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<Tl|r fterklg Jerald.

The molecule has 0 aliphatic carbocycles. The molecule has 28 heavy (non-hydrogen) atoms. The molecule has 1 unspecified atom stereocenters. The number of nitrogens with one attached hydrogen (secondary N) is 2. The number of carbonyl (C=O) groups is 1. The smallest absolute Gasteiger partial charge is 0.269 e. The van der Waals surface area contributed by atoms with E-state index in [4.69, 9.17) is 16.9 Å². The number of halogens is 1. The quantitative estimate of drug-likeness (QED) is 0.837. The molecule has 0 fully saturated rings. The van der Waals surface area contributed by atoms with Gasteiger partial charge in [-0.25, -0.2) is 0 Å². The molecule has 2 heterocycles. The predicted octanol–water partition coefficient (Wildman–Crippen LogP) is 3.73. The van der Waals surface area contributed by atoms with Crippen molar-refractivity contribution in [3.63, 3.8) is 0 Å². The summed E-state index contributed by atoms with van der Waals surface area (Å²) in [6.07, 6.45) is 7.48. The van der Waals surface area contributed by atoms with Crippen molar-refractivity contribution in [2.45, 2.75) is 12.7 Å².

FISC BROS. B. E. FISK, Publishers. Editor THURSDAY, OCTOBER 18, 1888. WEEKLY HERALD. Promium L ist. S O I u l « pty for tbe Wklt Hwu mm j • year and k o.>pv of Ccipo?' Seiner t. utile or a copy of Cop p- Min me Code. S » » A A will pay for the Weekly Hf.rai.i. one • ).***! year and a choice lot of forty novels ami other publications by celebrated authors. Ercc lent readme matter $ • y) *- wil pax for the Weekly Heïaui one !.»•! year and Rand A McNaiiey s Standard \ AUny of the World. Thi- book retails al ed.5o, and it is only by purchasing in large quantities « liai the Ht.Ksi.li can afford to offer such a valu able premium » year, and either one of the following Weekly paper- for one year St J'aui Pioneer Pres- Si Paul Globe Chicago Inter-Ocean : Chicago Time Tbc above prices Include postage All sub scription- must i>e paid one year in advance . Address FlnK BKO?*.. Helena. Montana. ' • » "jj I will pay for the Weekly Hebai.p one REPUBLICAN NATIONAL TICKT. ' / tor PresiOent. KEXJAMIN II AlililSON, Of In.liana for Vice President LEVI P. MORTON, Of Kew York. REPUBLICAN - TeSSoEIAITtICET. f or Oelegale in < ••tigress. THOMAS H. CARTER. Of lewis hii«I Clark«. KEPUBLi ja v Bounty tioeet. For Councilman —CH \RLEM K. COl.E. For Representatives —.JOSEPH OaVIs. W .\KRENC. G ILLETTE For .Joint Representative. Lew'- and Clarté and .Jefferson.— WILLIAM II. HUNT. cf Helena. ForSnsriff —CHARLES M JF.FFEKT For Cierk an 1 Ret arder. —JOH' S TOOKEK. For Treasurer —RICH A Rl > P. BARDEN . For Assessor—GEORGE WALKER. For Pro bale Judge— R. II. HOWEY. For Public Administrator— F. W. ELLIS. For County Attorney—SAM L A. BaLLIET. For Supt Sehr>oi- —MISS HELEN' P. CLARKE. For 1 .unty Commis r —sILAS H. CROCK'S E. For County Surveyor —BENJ. F. MARSH. I or Coroner.—I)K. FRANCIS R MCSSER. HELENA TOWNSHIP OFFICER.?. I . or Constables.— J W. CLE ARY. MOSES QCIXTIN. ilon. Thus. H. Carter's meats. Appoint • Miles City—Friday evening. Oct. lb. Billings—Saturday evening. Oct. 20. Livingston—Monday evening. Oct. 22. Ole steamed contemporary not only ex plains, bnt apologizes. Wool-growers of Montana who will be satisfied to get Sets a pound for their wool should support tb< Democratic party and policy The county candidates are all keeping pace with Carter. This mrans that tue Republican ticket is going to get there, solid and sure Those who are tired of prosperity and do not want to see Montana admitted as a State in the next ten tears should vote the Democratic ticket Mike -OWNERS and mine-workers who want to see onr silver mints closed up or wages reduced one half, should by all means vote the Democratic ticket. Those who have no higher ambition for their country than to make it a tributary province of England can gratify mat am bition by supporting Cleveland and his policy. _ Lt'MBEK men who want to see their business crippled and transferred to the IXiminion provinces where labor is 25 per cent, cheaper, should certainly vote the Democratic ticket. I ! That was a magnificent meeting that greeted Carter and colleagues at Marys ville last night. The demonstration for numbers and enthusiasm has not been equalled by anything in the Democratic line anywhere in the territory. I Lost, strayed or stolen: A letter, bearing the autograph of W. A. Ciark, tak ing hack the foul aspension cast upon tbe fair name and soldierly fame of Patrick Ford. The tinder will be rewarded by a scoope full of the bar'l. Address W. A. C., Butte. There is no threat of the organ opposite that can cans? tbe HERALD to quail in its defence of the good name of private citizens wnen wantonly assailed, as they have been by the Independent. The pres ent is not the first time the Herald has offered itself as a target to draw the fire of the organ blnnderbuss.and it will not be 1 the last. Two notable letter- are lor some time missing—supposed to have been loît or missent in the mails. These are, first, a lette: from Grover Cleveland endorsing David B. Hill foi re-election to the Gov ernorship of New York: second, a letter from Wm. A. Clark, retracting the base elander contained in his Missoula speech, charging the Insh-American patriot. Pat rick Ford, with having deserted from the Federal army. The recent official reports published in tnese columns, show that the current re source? of the Helen.* banks aggregate a : tota: m round hgures, of 8' 000,000. The resurces of the First National—the pioneer bank of the city—alone show 84,715.000, with a deposit account exceeding $3,000. 000. Th< Merchants National and Mon tana National bave each resources trans eeuding a million and a half of dollars, and deposit accounts to correspond. These statements ot the banks are interesting a? showing the strength of Helena s moneyed institutions and the standing of thl3 com munity in a financial sen*. MAXIMS AM> MARKETS. " I ndei this title the editor o. the Lorth American Levine for October. gives ^ readero an admiral^ and pertinent article irom a text furnished by Gen Harrison j \ when he characterized the free traders a? "students of maxims, rather than mar kets." It is a text on which much coaid he said in addition to all that has been said. Among the majority of the Hoose commitee that concocted the Mills bill there was • not a single business man. except Scott, of Pennsylvania, and so long as his particular interests were spared he would sacrince all the rest of the country to his ambition. Not only d'd the iramers o the House bill know nothing themselves about the prin ciples on which business prosperity de pends. bat with sublime indifference to consequences, they mused to hear evi dence. except as some member of their own party told them that he would oppose the bill unless some caange were made to suit the special interests of his constituents. But even the maxims that are inconsist ently followed are false. "To buy where I yon can buy cheapest, and sell wnere you can sell dearest," is not a maxim to follow in building up the prosperity of a country or a community. It is the cut-throat policy of short-sighted selfishness. The highest and liest prosperity is attained when one seeks the prosperity of his neighbor as well as his own We quott from the article mentioned the following "The men of maxims say we can buy foreign goods cheaper thaL we can make them. Possibly we can do so in some cases, judging by the price list: but these lists do not reckon the cost of providing for the millions now profitably employed in established industries, whom tbe heart less policy of supplanting American by European products would render idle, homeless and hungry. "It is by omitting such expenses that the price of foreign goods seems cheaper to us. For all the glittering sophistries of the men of maxims cannot blot ont the sell evi dent fact that for ail the foreign labor woven and spun into imported fabrics, an equal amount of American labor must inevitably be displaced, and that in one way or another this displaced labor must be sup ported by us.' ! i ! j a is explained. Much ado was made by certain Demo cratic papers over what purported to be a portion of Mr. Blaine's speech at Adrian, as published in the Pioneer I'ress of Octo ber 5th. It was out of keeping with the rest cl thi speech and utterly inconsistent with the well-known views of Mr. Biair.c. We compared the speech as given by tue Pioneer Press with copies published in sev eral other papers, and uund nothing like it elsewhere. For further assurance we telegraphed the Pioneer Press for an ex pla in* ion. and here is the reply: " St. Paul. Oct. 11.1888. Helena Herald: You are right. That portion of Blaine s speech at Adrian, com mencing. 'Free wool is discussed,' etc., and ending with, 'because their capacity is beyond our own wool production.' is irom the minority repoit of tne Senate commit tee. and was a printer's error. Pioneer Press." In the same issue of the Pioneer I'ress the minority report of the committee on the Senate substitute lariff bill was published, and in handling the copy of the two, by the careiessnes? of the primers, the error occurred. This knocks the wind out of two suc cessive leaders of the Independent, and if that paper carer anything for truth and justice it will make the correction. But the friends and admirers of Mr. Blaine in Montana will a: lea.-* be advised by us that he has made no change from his con sistent. uniform and masterly champion ship of the great wool-growing industry of the country, in which Mont ma has sach a promurent vested interest. GIVES IT AW A\ The Corvallis humorist, editor D.iiard, Irani. 1 ? explains how th*- New Idea was over.. me and converted. He say? "Hon. Wm. A. Ciark visited onr office Tuesday. "From now until election day we will be lound battling for every man on the Dem ocratic- ticket from Clark down to cor oner." cratlc o r ? aiJ We would say that it is not the in tention of this paper to make any personal attack on Messr?. Hershfield Bros, or the Merchants National Bank in connection with the Weir estate. Their names were incidentally mentioned in association with Mr. Carter as administrator. We cheer fully withdraw bdv reierence that may be possibly construed as asnersions on their standing — Independent. The above disclaimer i? explained by the tact that an action tor malicious libel was about to be brought by the Messrs. Hersbtield, the initial proceedings having already been instituted, and may still be pushed to a conclusion, against the Demo The apology, withheld for several days, is mconspicuou? and insuffl cienî. considered in the light of the promi nence of the mendacious aspersions by the Independent. But the published apology is accompanied by disclaimers irom the owners and manager? of the organ, who are said to have repudiated the scandalous article io terms as emphatic as they could be stated, iacking the one es sential particula: of publicity. It is. of course, generally understood that the hire ling in charge of the Independent columns has himself nothing to lose by infam ous campaign he is waging against Mr. Carter and his friends and supporters, that he is wholly irresponsible, and tuat his al most daily debauchery unfits him for the conduct of decent and nonorable journal ism. His habitua, excesses are notorious. and within the past twenty-four nours the directory of the Independent has felt obliged to plead in extennauoa of com mitted ofienses his chronic inebriation. To the public it i? inexplicable tnat sach a 6tate of affairs should be per mitted by the Independent directors. Children Cry for Pitcher's Castoria. THE MARKETS OF THE WORLD. It is one of the silly little pretexts for ^ ^ ^ tfae aivocatea of that d< * triEt have tought their American fol ^ ^ ^ ^ ^ faw malBri . • als our manufacturers may hope to enter ! on an equality the markets of the world. Those who have told their American dupes this pretty Btory rbow it to be an împossi i bility. With the same machinery, cheaper ! labor, capital, fuel and transportation, they knew that the American manufacture :s have no chance in the markets of the world. Any cue, *- an unmitigated fool who thinks so. The facts prove it in the case of cot.on manuiactarers. Our cotton manuiACtnrers nave tree raw mate rial, grown on our own soil, delivered cheap and quick, with several advantage? over the English manufacturer, and yet, though this is one of the oldest manuxac turing industries in the country, their pro duct? have not to any greit extent pene trated the marseis of the world. While we ship abroad 815.000.000 worth o; the cheapest class of goods the English export j Ji3o0.000.00u worth. In such a snowing in cotton, raised with in sight of our Southern cotton mills, what can we hope to do in woolen manu factures, when we have destroyed the home product and are dependent on the wool growers of Australia, Afnca and South America, whose products, carried in British ships, caa be laid down as cheap in Liverpool as in New York or Boston, to say the least ? The dificrencc in wages alone would give the English an easv monopoly of the market, and they know it well enough, and so may we, il we are not consumate fools eager to be deceived. British manuiaeturers laugh among themselves at the siliy people on this side of the ocean who seem ready to swallow anything they may prescribe. They are using tne democratic party as a cat s paw ta pall their chestnuts out of the fire. Without a commercial marine and only a snadow of a navy, what would we do among the markets of the world, with both our supplies and products liable to seizure and confiscation whenever England should see fit to close down upon us'.- We might as well invite British troops to gar rison our forts ! The mirket of tue United States alone is worth as much as taat of all the rest of the world, outside of Great Bntains and for us to relinqu sh this in order to get what is beyond oar reach, would be as foolish as ( is beyond oar reach, would be as foolish as that of the dog in dropping his meat to clutch the snadow. Can it be wondered at that the English despise us, when we allow ourselves to be dragged about by the nose wheresoever tney like.' It serves usrigbt, if with our eyes wide open, we walk like a silly iamb right into the iions den With power and means enough to rule not only our own destinies but those of the wuole world, the Democratic leaders by their policy would make our whole people tne drudges, underiings and tributaries cf Great Britain. And here are thousands of Irishmen in this land, driven into exile by British oppression, tramping and shouting tor Cleveland and iree trade, while they could not be doing England greater service if they were carrying muskets as British geoES. In arms and open warfare we have no fear of England, bat in diplomacy and sophistry she can wrap tne simple people of this country around her ÜDger like a wet rag Say'S the London Times : "It is to the New World that the Cobden Club is chiefly looking as the most likely spnere for its vigorous foreign policy. It has done what it can in Europe, and is now turning its eyes westward and bracmg itself for the struggle which is to come. It cannot rest while the United States are unsubdued .*' How do the people of the United Mates l.ke the idea of being subdued to the in terest? of tbe British Cobden club? The use of this term is more truthful than politic. It expresses exactly what is proposed to be done, not by arms, not by toreign invasion, but by tbe ignorant simplicity, if not the open and intended treachery, of leaders to whom the people htve entrusted power. Tnose who control the destinies of Euro pean countries are too shrewd to be de ceived by the fret trade prattle of the Eng lish manufacturers, eo they turn as a last desperate resort to America. The British cannot even get their own colonists to give them free trade, but they can lead Cleve land and hi? cabinet and party by the noee and get them to recommend to the people of thi? country to wear the British yoke. Tne recommendation coming irom the Londoa Tunes would not command the a single Ameri thing contained in Cleveland s message or em bodied in the Mills bill seems to command the ready support of the maiority of those who call themseives Democrats. We say to them, von are betrayed. You are being subdued to British interests by yonr own trusted leaders. A government tha; will strike down the established industries of its own country, to build up those of a for eign country, should be repudiated and nothing but besotted ignorance can pre vent a general repudiation of the present administration and its foreign policy. soidier? or clanking chains in British dun ! : : j , Lawyer Connolly' had a brat rate ex case for not making a speech last night, i respect or obedience of native or i ireign born can. but the same me crowd. saving to the Democratic brethren clus tered about the stand "I went to Marys ville a week ago and some one gave me a dnnk of whisky and I havn t got over it yet." Mr. Connolly was not delicate in staring the case, bnt he didn t go into par ticular?. He didn't unbosom himself and say that the bar ! was wide open, and that the candidate jumped upon the saloon counter and bid all hands to dnnk their fill and take a jugful home to their families. He was pardoned under the cir cumstances irom going into the merits of the story, and the next orator on the list. Judge Culien. took hi? place and was made responsible for a premature scattenng of j gospel. DEMOCRATIC Our citizens had rather of a wintry time last evening, listening to the Democratic gospel according to Bro. smith, and we do him the credit oi saying that he did a? well as any of the more celebrated expounders of that gospel, in Congre* er out. It is the same old story a thousand times re futed: an airy castle, builtoat iff imaginary facts. We only propose to notice briefly some of the more »Krem points. In the first plate the Republican partv offers in evi I ! • I I | deuce a prosperous country as the proo. o. its policy of protection, which still stands* though we have had a Democratic admin istration for neatly four years. The bur den of proof ie upon those who would change this policy, to show that we could prosper more under the policy that they propose. The first fault found with the Republi can policy is that it produces a surplus of revenue. We are told that unnecessary taxation is unjust taxation, and that we are maintaining war taxes in times of ! peace It would be sufficient answer to ! this to say we still have a war debt of ( 81.200 000,000 to pay, and we know of no other way but taxation of some kind to raise the means to pay it. Will any one pretend to say that it ie unnecessary to pay our national debt? There is no pressing need of paying it at once, and hence the senate bill that pro poses a greater reduction of taxation than the Mills bill. Mr ports have been increased and the war de mands have ceased. We suppose he and every eensible man knows that if you want to reduce revenue from a duty on imports it i? necessary either to remove the tax altogether or increase it so that importions will be discouraged. But. say the Democrats, an increase of dnty increases the price of goods to the consumer. Anomalous as it may stem, the test of trial shows that, in every instance, when home manufacturers have been made secure again?! foreign competition they have invested more extensively, im proved their method, and through home competition given the people better goods for less money than ever beiore. Mr. Smith testifies to the truth of this proportion in saving tuat wool was higher wher. our tariff was lowest on that article. It is quite natural. There was little or none grown. And so it will be again if the sheep industry is destroyed. If the duty on wool has made it cheaper and the removal of that duty would make it dear er. as has Ireen the case in past years when the duty was the lowest, will Mr. Smith or anyone else inform the dear people how they are to be benefit ted by the proposed changt'r Mr. Smith thinks a hundred years of protection is long enough; that our infant industries should be able now to take care Smith says the duties on some im ; now to take care of ttremselve-s. Well, England protected her industrie» a thousand year? beiore she tried free trade. Other countries have pro tected them still longer and are protecting them still. The time to let go of protec tion is when it is no longer needed. The way the case stand? to-day, the chief necessity for protection is in the fact that wages are so much higher in this countrv. i -r,- _____.__. , , * j >\ e art protecting the day wages of the laborer rather than the wealth of the cap italist. There ate more rich manufacturer? in England to-day than in this country. Very few of our millionaires have made their money in manufacturing. They have made it in speculation, railroads, inven tions and a variety of other ways. We say that if any manufacturers are to have a profit on the goods we use and consume, it is better that American rather ^than British manufacturers should have thi? proht, for here it gives employment to la bor. pays taxes and adds to the wealth and resources of the country. In any and every way the Republican policy can be presented, it will command the approval of every intelligent patriotic citizen. It is founded on the rock of ex perience. For all tnat is claimed for the Demo cratic party in extending the area of the country, the Republicans are just as much entitled to the credit as those who stil citng to the name alter having abandoned the early principles of that party. There was no Republican party prior to 1856 and all the glory of the Democratic patty was achieved before that date. If that party had succeeded iu its schemes since that date we should have had no country to ! day. Mr. Smit.t speaks of the vast land grants to laiiroads mat tne Republican party has made If he will take pains to hunt up the beginning of tbi3 policy he will find it was of Democratic origin. But we are not among those who should complain of this policy, but for which there would be no Montana to-day. Y'ou may call it ruinous waste if yon choo:-e. History will record the fact that it has added hundreds : of millions to the wealth of this : country. In speaking of the vast grants j of the public domain, for which tne Re publican party is responsible, why not mention the homestead act. which Buchan an vetoed and Abraham Lincoln signed, under which millions of acres have been , given away to settlers that they might be cultivated and become tbe sites oi happy and prosperous homes. There are no statistics that can prove i that only one out ot eighteen are benefitted by protection. Everybody is benefitted, no matter in what corner of the country he may live. And though we have more millionaires than all the countries of the world, we have also a greater and more general distribution of wealth. A most unfortunate reference was it for Mr. Smith to point to the effects of free trade upon the farmers of England. It is an exact illustration of Goldsmith's de scription of at ill-fated iand to threaten ing ills and prey. All over the British islands there is decay and ruin among the larmers. Not one-third of the wool is pro duced that there was w nen the blight of I j ire* tnde fell upon thi: 0Dce h. PPJ | prosperons country. The farmers have I emigrated to all quarters o! ! the globe; lands bave gum: • out of cultivation and are being inclosed I into parks for the rich. Though England I ha? increased greatly in wealth and popu lation through her commerce and manu factures, she is ha teuiBg to ultimate ruin as no other nation in the world. When she loses control ot the seas, as she is cer tain to do, when our people take the mat | ter in hand in earnest, what will be her est and most Becure that develops most iu own înuernrî resources and depends least np0D eupp ite from ahroad - pitiable condition That nation is strong Mr. Carter - aggressive tariff campaign has been making dangerous inroads on tbe Democratic strongholds of Montana, and the opposition, sbrewd enough to see lt.has sought to divert Mr. Carter s attack and put him on the delensive. We trust Mr. Carter will not be deceived and diverted by these tactics. It is too old a ruse. Go for the enemy, Mr. Carter. All that is sought by them is to divert your attention and occupy your time.— Net r Northwest. Correct you are, Capt. It is idle for M*. Carter to think he can silence the hyenas howling at his heels. The Republican standard bearer is unquesi ionably the vic tor in the battle of issues before the people and there mus* come no reverse through the trail and cunning oi an unscrupulous enemy. The dastardly maligners, though answered again and again, will not down, but will repeat over and over their villainouT inventions by way of diversion from the issues on which Cieveiand-Clark crowd have liven routed in every part of the Territory. With the consent and connivance of the candidate, as it appears, other 0 clamera of Mr. Carter will proceed, as they have be gun. to slander and lie, and there will be no end of this despicable mode of cam paigning as long as creatures of Clark can be kept upon the stump, and bums and scallawags have full swing at the columns of Democratic organs. In the language of the Deer Lodge paper. "Go for the enemy, Mr. Carter." You have got the Democracy on the run, and now make the rout com plete in every quarter. I I Gen. W. T. Sherman is not a bloody shirt shrieker, but he talks to the South plainly ia his article on 'Old Shady, With ; a Moral," in the October North American. He says: "The Northern people will not long permit the negro vote to be sup pressed, and yet be counted in the political game against them. Butler met the ques tion honestly. Ask the abrogation of Arti cle XIV of the amendments of the Consti tution of the United States, or allow the negro to vote and count his vote. Other wise, as sure as there is a God in Heaven, you will have another war, more cruel than the last, whtn the torch and daggers will take the place of muskets of well ordered battalions. The negro is gaining in experience and intelligence every day. and he has read Byron: j Herebtarv bondsmen, know ye not. ! Who would be free, themselves must st ike tlie blows.' "Should the negro strike that blow, in seeming justice, there will lit- millions to assist them " We say to the Republican? of Montana, Do not allow vonreeives to be diverted fiom the strong, single issue of this cam paign by ie3orting to personal scurility. In so doing voa descend from impregna ble ground to the dirty level of your op ponents, where they are at home and have natural advantages. Appeal to the decency, manhood and intelligence of the voters of Montana and tbe appeal will be heard and answered. There is not a sensible man among our opponents who can sobeily de fend the Cleveland aDd Mills bill policy before the people of Montana, and their whole game of desperation is to divert at tention from the real issue. Don't accom mocate them. If the Mills bill were to become a law there is not a .State in the Union that would suffer bo much or bo directly. It was planned to injure the North and benefit England, and Northern men who will aid such a scheme to injure themselves are either grossly ignorant or are something much worse. In his Goshen speech Mr. Blaine pays his respects to trusts in a way to open the eyes of the Amencan people. Every great trust that is grinding the face of the peo ple in this country is in Democratic hands and suppli8 campaign funds for the Demo cratic party. There is the sugar trust of which Havemeyer is at the head: the coal oil trust at the head of which is Senator Payne; the salt trust with Burt, of Detroit, at its head, and besides these and greater than all others the whisky trust and the cotton seed oil trust, each of which is a nurseling of the Democratic party. While pretending to war npoa trusts, they are maintaining and are maintained by tlft greatest and worst of all the trusts, and if they succeed at all in any part of the country, it will be by the lavish use of money furnished by these trusts to corrupt the elections^_ If trusts are such unholy and oppressive things, as we do believe, and asjoemocrats mereiy pretend to believe, why does not the Democratic msjority io the house and the admiuEstration try to perfect some bill to break them up or curb their ravages? Instead, nothing is attempted by Demo crats in congress but empty vaporing?, while it is transparent to the whole nation that the Democratic party is lending itself as a tool to the e trusts and drawing the balk of its campaign fund from the sub siaie? of the whiskey, sugar, coal-oil and other trusts. The Herald has twice pointed out tb e diahouesty of the Independent in quoting as part of Blaine'» utterance at Adrian, Mich., the free wool paragraph contained in the Democratic minority report of the Senate committee. And yet, the Independ ent, instead of making any correction of it? falsifying article? and fraudulent quota, tions, persists this morning in repeating its ofieDse. The organ seems to glory in its infamy. The Democracy have still in their service herelings who aspire to equal the Morey forgery crime. Children Cry for Pitcher's Castoria. , SPIKED THEIR CENS. Mr. Carter Exposes the Malicious False hoods of the Democrats at Marysville, firp.nrl 'Torchlight Parade, and a Scene of I Great Enthusiasm. "Where He Addresses the Largest Meeting Ever Held in the Camp. Dr. Cole and ex-Mayor Kleinscumidt aiso Address the Meeting. • A Full Eeport of Mr. Carter's Eloquent Speech-His Record as Administrator. - Last night was the biggest night Marys ville ever saw. It was the night for the Carter meeting and the whole populace of the Drum Lummon cam]) turned out to do honor to our next delegate. At 8:15 o'clock the special tiain Irom Helena pulled into the depot amid cheers of tbe Marysville Republican?, who had assembled there with banners, torches and a brass band to meet the Helena delegs .ion. ON BOARD WERE Hon. T H. Carter, Hon. W. H. Hunt, Dr. C. K. Colt, Hon. T. H. Kleinschmidt, R. P. Barden, George W alker, S. A. Balliet, E. T . Carter, Frank S. Lang, Joseph Davis, Wm. Sims and a round hundred more of good Republicans Irom the Queen City. As soon as tfae visitors had de barged a procès? ion was formed and marched through the principal streets of the town faliy 50Ü strong. The enthusiasm was contagious and cheer alter cheer went up for Carter along the line of march. Mr. Carter and the other speakers rode near the head of the column in a car riage escorted by the Helena flambeau club, and everywhere along the route were greeted with cheers. THE GREAT MEETING which surpassed anything ever beiore seen in Marysville, was held in a large hall that had been beautifully decorated by the lair ladie3 of the town. It was packed from ; j ladie3 of the town. It was packed from platform to door. Mr. F. J. Donahue was elected chairman of the meeting and made a few timely remarks on the ques tions at issue. Dr. C. K. Cole, candidate for the legislative council, was then intro duced and made one of his usual excellent speeches. He gave way in a short Line to Hon. T. H. Car.er, wno was received with an outburst of applause and cheering that fairly shook the hall. Wneu the enthus iasm over his introduction had subsided, Mr. Carter stepped to the front of the plat form and delivered one of the best speeches of his life. CHrter's Speech. Mr. Carter said in substance: Ladies and Gentlemen :—Marysville is associated in my mind with the earliest impressions male upon me by any com munity iu the Territory of Montana. It did not require a prophet to define the fact, eight years ago, that the immense treasures sleeping silently in the moun tains surrounding thi9 beaatiful town were destined, in tbe courœ of evente, to sup jKirt the contented, happy and thriliy pop ulation assembled here to-aigbt Th< community which has grown up in the miast of this mineral deposit, within the last ten years, is but a miniature view,—is hut a diminutive exhibition cf tbe magnificent growth that has caiamed in each and every locality throughout the length and breadth of these great United State? and territories within the last twenty-eight years. It does appear from the history of that period of time that tne American people, by virtue of their un questionable prosperity, by virtue of their achievement? in literature, in science, in art. and the development of the natural re sources of the country, have } >ecome ai one and the same time the wonder, ADMIRATION AND ENVY of all other nations and people of the civil ized eartn. It is a fact tnat daring this period of time persons irom every nation and every clime have flocked to these shores to share in the prosperity of the people ot tbe United States, a prosperity which has become known to.the remotest corners of the earth; a prosperity and coal eminent allied to political freedom whicn ha? attracted the attention of thrifty and liberty-loving people from all over the globe—and thus it is that, in addition to tne natural increase ot population, we have attracted to ourseives the best, the thrifti est and the most virtuous elements of foreign people from every nation in Europe. Well, now, it is proper and right that a people who are beset with luise theories, who are confronted wah propo sitions to change the existing order of things, should laboriously seek for the causes which have led to the prosperity which we now enjoy, to tbe end that m making a change in the system of law which now pervades this land, we do not make a mistake and clip the wings of the American eagle and the progrès? ol Amer ican enterprise. [Loud applause]. About four years ago the Democratic party by a slight majority was, through its representative, Mr. Cleveland, given the authority to control the Executive Depart ment and the lower branch oi the Ameri can Congress. It is unnecessary at this time to enquire into the causes which led to that change in the political complexion of'tne administration. It is sufficient to say that a change did occur, and that too at a time when no man could point to any particular thir j in the action of the Re publican party which justified the etiange, but the change did come, and we find tnat among the first acts of Rresident Cleveland " ^ mediam of exchange, silver dropped —yea, even beiore he was inaugurated, he eaid through tue public prints to the peo pic ot tae L nited States, and to the ob^erv St"""* 01 UW *«" b * bel "" d I j i ! I ; ! ; SILVER AS A MEDIUM OI EXCHANGE, silver as a current coin of tbe country, should no longer be recognized. In other words, that tne coinage ot silver bv the Govern ment ot tne United States should be dis continued. At the time these words were utteied by tne newly elected president, the silver product of Marysville, the silver product oi all Montana, the silver product of Colorado, and all the silver producing communities of the West, brought in the market, 8110 to 81.12]. This adverse ex pression iron the incoming Rresident of tue L nited ."states had the effect of reduc ing the product of your Marysville mines anti mills trom $1.10 and 1.12] to 90 cents on the dollar. The effect of that was this: Montana Territory produces about $11,000 - 000 in silver annually—by virtue of the ad verse position of the Democratic administration on the silver ques tion. by virtue of tbe fact that it became known that the administra tion would be inimical or adverse to silver to 90 cents, and thus every dollar s worth of silver produced here wa9 thrown upon the markets of the world at 22 to 22 : cents ritten a letter such as Benjamin Harrison^ 0 , the silver question. (Long ami co mued applause.) Well, now. how does con cern us? Montana has a populate 0 j about 150,000 to 175,000 bonis, and 150,000 to 175 000 people are, by virtu 0 f this certain act of the president ofthe United States, prevented from receiv^ two and a half million dollar? lor their silver product which they would be now receiving a. nually if he had not vriiten that letter < all. Take two and a half million dollai annually from 175,000 people and I gran you it is not much to each I one. You do not take a great deal fiom each individual, but why not, if you can leave them $2, 500,000, let them'get that much more for their product if it is in the market to get it. [Voice: "That's what.'—loud ap plause. J The orator, in tarnest and sincere lan guage, then interested and enraptured the audience is a pass. ouate outburst of oratory with a full history of the ' >lrlh of free trade; how the English en deavored to thrust it upon the straggling colonies in their early days; how Washing ton, Thoms- Jefferson ami others of the grand old patriots had bared their breast to British lead and steel to accomplish our independence and buried back the baud that would then have destroyed our op portunities to build up aad develop ; the country by manufactures: how the result of their acts laid the foundation j fr] r . the «real power and riche? of the L nited States to-day. How Cobbitt was sent over by the English government to this country in 1792 as a lobbyist to work up a ftee trade leeling in our congres?: that he stayed withat proposition fui eight long years, at the end of which time he re turned to England, having failed to im press upon the minds of the people any respect for his free trade ideas. William Cobbitt, however, having failed to convert Washington, Madison and Jefferson to his free theories, did say in his report to the party that had sent him here that he be lieved that he had "scattered the GOOD SEEDS OF FREE TRADE in this country, and tba* in time these seeds would bear fruit." He was not mistaken. After the old crop of revolu tionary patriots had passed away, after Wasüington had been laid in ins grave and Madison was no more, and Thomas Jefierson was no longer to he eon salted, there sprang up from the slut» bolding aristocracy of the South the men who picked up tne seed which Mr. Cobbit • had sown, and, upon the basis that slave y c û, an American blanket ought tobe gixid enough for any American. [Loud and con tinued applause ] If you do not want to had sown, and, upon the basis that slave labor needed no protf çtic n. tney espouse the cause of free trade with Great Britain and became promulgators of the doctrine? of free trade in tbe United Slates in 183:, and that same aristocracy is the power bt hind the the throne to-day that England is using to establish free trade in this country. [Voice—"They'll get left. Applause.] in 1 b 40 after the people of the United ; States had sampled free trade, after they had gone through a period of free trade for seven years, or theieabouts, they had an election AND OLD TIPPECANOE at that election defeated Martin Van Buren of New York at the polls with that overwhelming majority which will char acterize the defeat of Grover Cleveland by the grandson of Old Tippecanoe in No vember next. [Wild and enthusiastic ap j plaute.] Now the first act of Harrison b administration, or about that, was the passing of a protective tariff'law. Under the influence of this protective tariff law the industries of the country fiegan to re vive again, times got better, farmers were getting pay for their produce, everybody was prosperous and contented in the country, emigration began to fiow in, men were better paid I for their day's labor in the lactories and in tbe mil s, and manufactur ing became a comrnou avocation among our people once more. Tne ?j)eaker then touched on the hi.-tory of the country from 1840 to the present time, and concluded that part of his speech by saying " George Washington and his co-patnots repudiated tùe doctrine of free trade from ..792 to 1810; they repudiated it during their entire supremacy of their control of the United States, and it is the solemn duty of the people of this countrv to follow in the foot steps of the patriots of the revolution. [Loud applause ] What was good enough lor Washington ought to be good enough for ns. [Voice, " It is."] We want to go back to those days to gather a little in spiration. When we cast our votes in the ballot box, we should cast tfiem in such a manner as to determine the policy of the United States on this question. Now, just a few word in regard to • IMPORTED ENGLISH GOODS. Blankets, five pounds iu weight, were im ported from England, the blankets with the tariff' added cosi nine doliats and some odd cents,—a man would be com pelled to pay for a five pound English blanket, I think, the sum of 83 35,—-4.35 being the original cost in England ol the blanket at wholesale. Now, at tbe time these blankets were imported into the United States, blankets of Amencan man ufacture, equally good in every respect,— were being sold iu the market at $ 5 . 20 , — just half the cost of the English article with tbe tariff added, and that state of af faiis was brought about by the competition between American manufacturers. Now, if yon want to import a blanket irom England and pay 89.35 for it in preiereno to paying 85 20, why pay it aad God speed wrap yourself iu a biaaket ot American manufacture, bnt insist on buying au English imported blanket, tuen may it not lie better for you to wrap yourself in an English blanket on English soil t ' Loud applause , Upon this propsition my dear friends, we want to go back to the time w hen George Washington, that maguificen pat not and statesman, felt that it was not beneath his dignity to appeal, on inaugur ation day, in a suit of homespun cloth. We want to go back further still, seeking Home inspiration under which we may be more devoted to tlie I IKIEE B» OF OI R OWN COI NTRV. We want to go back to the time when our forefathers east the tea into Boston harbor and drank buttermilk instead [Loud applause ] Let us have America for Americans, native born and natural ized. [Hear, hear!] The speaker then referred to the Mills bill and its efiect, on wool, gave a history of the benefits derived Irom the protection of wool, and said that the question? to be presented to the people at the coming election are briefly these Do you favo: placing the Montana wool grower in com petition with the South American, tbe Australian, the Italian and the iehow on the south coast of Africa? We say, "No. We are doing very well as we are. thank you, aad we are periectly satisfied with the condition cf things that exist. [Loud applause.] They now say that the wage j will be reduced, but it is a theoretical i proposition as to whether the value of the ! article we are compelled to purchase to clothe our bodies and feed ourselves will necessarily be reduced. We will not float I out on any sea of problematical or expen ; mental government; we have got a good tiiin. and we are willing to abide by it. We du not need to experiment. It is not in our ! line to drift off into the expérimenta. We ; have a good thing and we are perfectly